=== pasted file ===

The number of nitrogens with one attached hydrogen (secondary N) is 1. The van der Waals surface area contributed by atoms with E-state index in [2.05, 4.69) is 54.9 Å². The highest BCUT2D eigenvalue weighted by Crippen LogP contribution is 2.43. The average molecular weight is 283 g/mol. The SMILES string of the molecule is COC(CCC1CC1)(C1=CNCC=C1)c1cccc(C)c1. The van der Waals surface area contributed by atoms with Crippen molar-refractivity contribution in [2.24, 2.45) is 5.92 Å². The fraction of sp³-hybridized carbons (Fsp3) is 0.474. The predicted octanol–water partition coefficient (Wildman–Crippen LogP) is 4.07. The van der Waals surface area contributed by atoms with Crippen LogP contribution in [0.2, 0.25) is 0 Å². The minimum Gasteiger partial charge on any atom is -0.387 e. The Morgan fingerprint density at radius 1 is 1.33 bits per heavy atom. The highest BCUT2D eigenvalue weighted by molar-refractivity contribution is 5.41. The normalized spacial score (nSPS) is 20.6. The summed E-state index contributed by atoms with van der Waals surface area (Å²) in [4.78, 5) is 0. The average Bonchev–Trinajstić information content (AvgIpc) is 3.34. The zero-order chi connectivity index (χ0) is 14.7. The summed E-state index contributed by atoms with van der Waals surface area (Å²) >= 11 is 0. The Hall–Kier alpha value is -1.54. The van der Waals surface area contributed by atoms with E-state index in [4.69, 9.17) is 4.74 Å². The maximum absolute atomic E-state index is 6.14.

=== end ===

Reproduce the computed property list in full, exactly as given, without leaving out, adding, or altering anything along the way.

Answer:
The number of nitrogens with one attached hydrogen (secondary N) is 1. The van der Waals surface area contributed by atoms with E-state index in [2.05, 4.69) is 54.9 Å². The highest BCUT2D eigenvalue weighted by Crippen LogP contribution is 2.43. The average molecular weight is 283 g/mol. The SMILES string of the molecule is COC(CCC1CC1)(C1=CNCC=C1)c1cccc(C)c1. The van der Waals surface area contributed by atoms with Crippen molar-refractivity contribution in [2.24, 2.45) is 5.92 Å². The fraction of sp³-hybridized carbons (Fsp3) is 0.474. The predicted octanol–water partition coefficient (Wildman–Crippen LogP) is 4.07. The van der Waals surface area contributed by atoms with Crippen LogP contribution in [0.2, 0.25) is 0 Å². The minimum Gasteiger partial charge on any atom is -0.387 e. The Morgan fingerprint density at radius 1 is 1.33 bits per heavy atom. The highest BCUT2D eigenvalue weighted by molar-refractivity contribution is 5.41. The normalized spacial score (nSPS) is 20.6. The summed E-state index contributed by atoms with van der Waals surface area (Å²) in [4.78, 5) is 0. The average Bonchev–Trinajstić information content (AvgIpc) is 3.34. The zero-order chi connectivity index (χ0) is 14.7. The summed E-state index contributed by atoms with van der Waals surface area (Å²) >= 11 is 0. The Hall–Kier alpha value is -1.54. The van der Waals surface area contributed by atoms with E-state index in [4.69, 9.17) is 4.74 Å². The maximum absolute atomic E-state index is 6.14.